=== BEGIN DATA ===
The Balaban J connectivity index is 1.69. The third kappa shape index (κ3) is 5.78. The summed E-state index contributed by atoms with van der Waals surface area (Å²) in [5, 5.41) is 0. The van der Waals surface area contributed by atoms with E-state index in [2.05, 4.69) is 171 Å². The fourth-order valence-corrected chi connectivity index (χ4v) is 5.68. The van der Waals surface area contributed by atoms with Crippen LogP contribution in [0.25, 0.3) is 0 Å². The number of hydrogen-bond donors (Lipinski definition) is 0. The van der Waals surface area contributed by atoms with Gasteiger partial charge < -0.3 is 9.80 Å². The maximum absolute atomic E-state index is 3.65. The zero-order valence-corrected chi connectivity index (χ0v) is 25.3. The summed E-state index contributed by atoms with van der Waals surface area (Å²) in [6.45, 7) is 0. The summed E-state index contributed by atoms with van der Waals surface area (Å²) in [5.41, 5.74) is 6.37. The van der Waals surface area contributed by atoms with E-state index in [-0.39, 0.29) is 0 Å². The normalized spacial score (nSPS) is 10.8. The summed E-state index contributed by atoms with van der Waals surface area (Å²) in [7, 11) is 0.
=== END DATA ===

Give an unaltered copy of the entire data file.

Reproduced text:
The Balaban J connectivity index is 1.69. The third kappa shape index (κ3) is 5.78. The summed E-state index contributed by atoms with van der Waals surface area (Å²) in [5, 5.41) is 0. The van der Waals surface area contributed by atoms with E-state index in [2.05, 4.69) is 171 Å². The fourth-order valence-corrected chi connectivity index (χ4v) is 5.68. The van der Waals surface area contributed by atoms with Crippen LogP contribution in [0.25, 0.3) is 0 Å². The number of hydrogen-bond donors (Lipinski definition) is 0. The van der Waals surface area contributed by atoms with Gasteiger partial charge < -0.3 is 9.80 Å². The maximum absolute atomic E-state index is 3.65. The zero-order valence-corrected chi connectivity index (χ0v) is 25.3. The summed E-state index contributed by atoms with van der Waals surface area (Å²) in [6.45, 7) is 0. The summed E-state index contributed by atoms with van der Waals surface area (Å²) in [5.41, 5.74) is 6.37. The van der Waals surface area contributed by atoms with E-state index in [-0.39, 0.29) is 0 Å². The normalized spacial score (nSPS) is 10.8. The summed E-state index contributed by atoms with van der Waals surface area (Å²) in [7, 11) is 0.